[28-365] 2nd September 2020- Lime Kilns were once an important part of the everyday Devon scene, they were scattered around the coast and although most of them could be found near river mouths and estuaries, some were set up inland, near farms. They were used to produce quick-lime through the calcination of limestone (calcium carbonate). From the earliest period onwards, supplies of limestone were carried by sea from Torquay or Plymouth along the south coast and up the estuaries on which numerous lime kilns were built.
Mentions of lime appear in the Devonshire medieval records and Risdon Tristram in his “The Choreographical Description or Survey of the County of Devon” written before 1630 but not published until 1811 says, “Of late a new invention has sprung up and been practised by burning lime and incorporating it for a season with earth and then spread upon arable land hath produced a plentiful increase of all sorts of grain among us where formerly such never grew in all mean’s memory”.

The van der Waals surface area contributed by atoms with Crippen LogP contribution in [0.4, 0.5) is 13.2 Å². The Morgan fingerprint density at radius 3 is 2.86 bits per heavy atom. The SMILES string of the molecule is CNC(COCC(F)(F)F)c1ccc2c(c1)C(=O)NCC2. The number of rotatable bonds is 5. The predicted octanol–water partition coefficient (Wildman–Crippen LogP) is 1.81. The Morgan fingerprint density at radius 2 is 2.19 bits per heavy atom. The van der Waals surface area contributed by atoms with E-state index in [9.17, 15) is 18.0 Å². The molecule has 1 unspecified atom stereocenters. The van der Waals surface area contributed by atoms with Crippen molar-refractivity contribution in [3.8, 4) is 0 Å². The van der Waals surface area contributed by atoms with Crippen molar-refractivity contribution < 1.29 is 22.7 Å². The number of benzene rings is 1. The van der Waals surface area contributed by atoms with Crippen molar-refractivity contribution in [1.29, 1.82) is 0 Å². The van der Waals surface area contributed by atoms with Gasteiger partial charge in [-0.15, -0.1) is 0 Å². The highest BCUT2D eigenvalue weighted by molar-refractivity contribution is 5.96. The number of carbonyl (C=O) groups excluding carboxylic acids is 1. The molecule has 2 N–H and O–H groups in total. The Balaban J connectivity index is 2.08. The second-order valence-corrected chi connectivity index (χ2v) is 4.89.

The common feature of early kilns was an egg-cup shaped burning chamber, with an air inlet at the base (the "eye"), constructed of brick. Limestone was crushed (often by hand) to fairly uniform 20–60 mm (1–2 1⁄2 in) lumps – fine stone was rejected. Successive dome-shaped layers of limestone and wood or coal were built up in the kiln on grate bars across the eye. When loading was complete, the kiln was kindled at the bottom, and the fire gradually spread upwards through the charge. When burnt through, the lime was cooled and raked out through the base. Fine ash dropped out and was rejected with the "riddlings".
Only lump stone could be used, because the charge needed to "breathe" during firing. This also limited the size of kilns and explains why kilns were all much the same size. Above a certain diameter, the half-burned charge would be likely to collapse under its own weight, extinguishing the fire. So kilns always made 25–30 tonnes of lime in a batch. Typically the kiln took a day to load, three days to fire, two days to cool and a day to unload, so a one-week turnaround was normal. The degree of burning was controlled by trial and error from batch to batch by varying the amount of fuel used. Because there were large temperature differences between the center of the charge and the material close to the wall, a mixture of underburned (i.e. high loss on ignition), well-burned and dead-burned lime was normally produced. Typical fuel efficiency was low, with 0.5 tonnes or more of coal being used per tonne of finished lime (15 MJ/kg).